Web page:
The Key to Energy Efficiency

“In the real estate industry you always hear this phrase, ‘Location, location, location.’ I think for energy management systems the key is ‘Execution, execution, execution.'”[1]

— Sara Lisauskas, Energy Management Systems: Maximizing Energy Savings

What comes to mind when you think of the phrase “energy efficient?” Perhaps you think of LED light bulbs, electric cars, Energy Star appliances, or LEED-certified buildings. But energy efficiency isn’t limited to “green” products or certifications. Continue reading “The Key to Energy Efficiency”

Intrinsically Safe Products for Hazardous Locations

Figure 1

When considering a product for a hazardous location, it is important that the product is appropriately rated for that environment. UL, one of the primary bodies that certifies products for use in hazardous environments, defines a hazardous location as a “location where explosion or fire hazards exist due to the presence of flammable gases, flammable or combustible liquid-produced vapors, combustible dusts, or ignitable fibers or flyings.”[1] Figure 1 shows the conditions that are required to create fire and are often present in hazardous environments: oxygen, an ignition source, and flammable material. Continue reading “Intrinsically Safe Products for Hazardous Locations”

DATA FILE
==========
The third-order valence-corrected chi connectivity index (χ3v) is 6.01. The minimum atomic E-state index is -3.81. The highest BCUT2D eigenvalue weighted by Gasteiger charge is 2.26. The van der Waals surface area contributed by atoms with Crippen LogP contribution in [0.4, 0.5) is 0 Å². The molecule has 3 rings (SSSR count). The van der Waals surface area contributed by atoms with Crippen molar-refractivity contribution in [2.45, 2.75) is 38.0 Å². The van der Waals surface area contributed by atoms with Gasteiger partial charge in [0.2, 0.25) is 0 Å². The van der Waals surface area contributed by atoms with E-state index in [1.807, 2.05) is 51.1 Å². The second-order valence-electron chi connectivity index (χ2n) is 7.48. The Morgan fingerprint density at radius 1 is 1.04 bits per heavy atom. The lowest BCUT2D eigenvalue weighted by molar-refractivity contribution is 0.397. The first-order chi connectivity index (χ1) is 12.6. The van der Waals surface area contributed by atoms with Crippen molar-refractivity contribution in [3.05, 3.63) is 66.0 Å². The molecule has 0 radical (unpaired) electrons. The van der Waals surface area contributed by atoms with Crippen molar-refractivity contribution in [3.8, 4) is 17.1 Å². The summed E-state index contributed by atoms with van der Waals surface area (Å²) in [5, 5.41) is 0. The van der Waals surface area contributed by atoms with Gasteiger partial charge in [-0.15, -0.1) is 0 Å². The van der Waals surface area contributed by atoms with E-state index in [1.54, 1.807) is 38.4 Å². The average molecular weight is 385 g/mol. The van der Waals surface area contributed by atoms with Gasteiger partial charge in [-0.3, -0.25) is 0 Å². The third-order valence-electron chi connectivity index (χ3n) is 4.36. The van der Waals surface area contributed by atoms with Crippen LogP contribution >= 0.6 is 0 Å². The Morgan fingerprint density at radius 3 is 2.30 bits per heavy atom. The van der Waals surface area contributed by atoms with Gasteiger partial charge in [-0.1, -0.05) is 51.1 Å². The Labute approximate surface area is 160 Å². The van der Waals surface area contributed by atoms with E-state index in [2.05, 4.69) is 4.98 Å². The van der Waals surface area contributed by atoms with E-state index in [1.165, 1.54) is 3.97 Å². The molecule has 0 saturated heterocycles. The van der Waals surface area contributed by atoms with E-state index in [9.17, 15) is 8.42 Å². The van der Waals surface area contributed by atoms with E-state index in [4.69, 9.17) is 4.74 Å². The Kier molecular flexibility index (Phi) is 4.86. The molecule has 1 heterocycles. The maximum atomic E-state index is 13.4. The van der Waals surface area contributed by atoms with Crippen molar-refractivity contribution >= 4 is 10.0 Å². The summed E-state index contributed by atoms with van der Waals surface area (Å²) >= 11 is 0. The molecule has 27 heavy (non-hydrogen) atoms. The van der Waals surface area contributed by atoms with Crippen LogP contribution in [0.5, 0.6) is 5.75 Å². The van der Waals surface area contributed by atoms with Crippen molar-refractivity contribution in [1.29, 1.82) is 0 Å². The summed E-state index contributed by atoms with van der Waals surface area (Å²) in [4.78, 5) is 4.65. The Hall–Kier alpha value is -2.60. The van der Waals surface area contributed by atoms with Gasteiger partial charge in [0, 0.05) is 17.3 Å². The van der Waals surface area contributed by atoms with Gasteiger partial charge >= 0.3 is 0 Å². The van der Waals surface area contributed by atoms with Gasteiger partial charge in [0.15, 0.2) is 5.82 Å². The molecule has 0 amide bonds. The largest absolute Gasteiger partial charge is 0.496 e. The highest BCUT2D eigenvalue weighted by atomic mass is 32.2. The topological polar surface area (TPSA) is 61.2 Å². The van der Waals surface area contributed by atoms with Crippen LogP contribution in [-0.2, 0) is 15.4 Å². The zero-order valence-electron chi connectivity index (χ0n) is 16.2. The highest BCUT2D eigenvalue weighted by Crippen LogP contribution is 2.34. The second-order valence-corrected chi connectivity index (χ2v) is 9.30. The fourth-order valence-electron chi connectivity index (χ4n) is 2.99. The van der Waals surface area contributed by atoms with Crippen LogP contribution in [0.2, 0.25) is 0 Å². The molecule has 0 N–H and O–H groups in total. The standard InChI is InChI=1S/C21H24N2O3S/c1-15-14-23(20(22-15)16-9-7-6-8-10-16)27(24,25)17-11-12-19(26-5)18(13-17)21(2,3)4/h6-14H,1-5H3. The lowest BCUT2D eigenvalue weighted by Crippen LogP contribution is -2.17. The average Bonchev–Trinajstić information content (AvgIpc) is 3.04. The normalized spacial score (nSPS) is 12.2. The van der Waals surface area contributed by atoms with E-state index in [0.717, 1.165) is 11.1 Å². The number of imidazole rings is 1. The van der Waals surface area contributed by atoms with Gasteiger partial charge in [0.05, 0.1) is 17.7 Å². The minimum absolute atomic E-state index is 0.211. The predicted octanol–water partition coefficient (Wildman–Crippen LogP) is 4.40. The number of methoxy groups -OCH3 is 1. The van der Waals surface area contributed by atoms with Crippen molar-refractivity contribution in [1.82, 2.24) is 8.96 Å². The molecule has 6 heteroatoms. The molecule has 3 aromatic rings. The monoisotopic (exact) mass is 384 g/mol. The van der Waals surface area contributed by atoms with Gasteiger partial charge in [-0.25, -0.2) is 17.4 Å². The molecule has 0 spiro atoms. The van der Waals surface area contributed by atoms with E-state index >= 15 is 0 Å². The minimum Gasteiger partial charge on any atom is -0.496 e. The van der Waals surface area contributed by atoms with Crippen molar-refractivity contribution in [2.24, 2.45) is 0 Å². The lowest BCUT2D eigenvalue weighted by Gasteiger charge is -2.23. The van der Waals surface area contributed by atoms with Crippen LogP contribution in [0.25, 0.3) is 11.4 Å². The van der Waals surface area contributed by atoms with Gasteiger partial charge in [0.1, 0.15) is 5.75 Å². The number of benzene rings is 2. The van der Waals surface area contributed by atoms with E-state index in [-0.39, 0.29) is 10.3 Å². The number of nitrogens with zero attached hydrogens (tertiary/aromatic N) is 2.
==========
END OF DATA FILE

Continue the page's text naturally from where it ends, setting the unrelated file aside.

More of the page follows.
Mechanical vs. Non-Mechanical Flowmeters

Insertion flowmeters provide a great alternative to inline flowmeters because they are typically less expensive and easier to install than inline meters. But how do you know which type of insertion meter to choose?

There are two primary types of insertion flowmeters: mechanical and non-mechanical. It’s vital to understand the application and benefits of each type of meter, to ensure the best instrumentation solution for your application. Continue reading “Mechanical vs. Non-Mechanical Flowmeters”

Drinking Water Regulation

For the past few years, questions about the safety of drinking water have constantly been in the news. Following the 2014 crisis in Flint, Michigan, cities across the U.S. launched their own investigations to determine whether their own drinking water supplies were safe. Drinking water is contaminated when old lead pipes corrode, allowing lead and other chemicals to enter the water supply. While lead is most dangerous when ingested, even outside of potable water applications there are still strict regulations regarding the materials and chemicals that may come in contact with water. This minimizes risk of contamination. Continue reading “Drinking Water Regulation”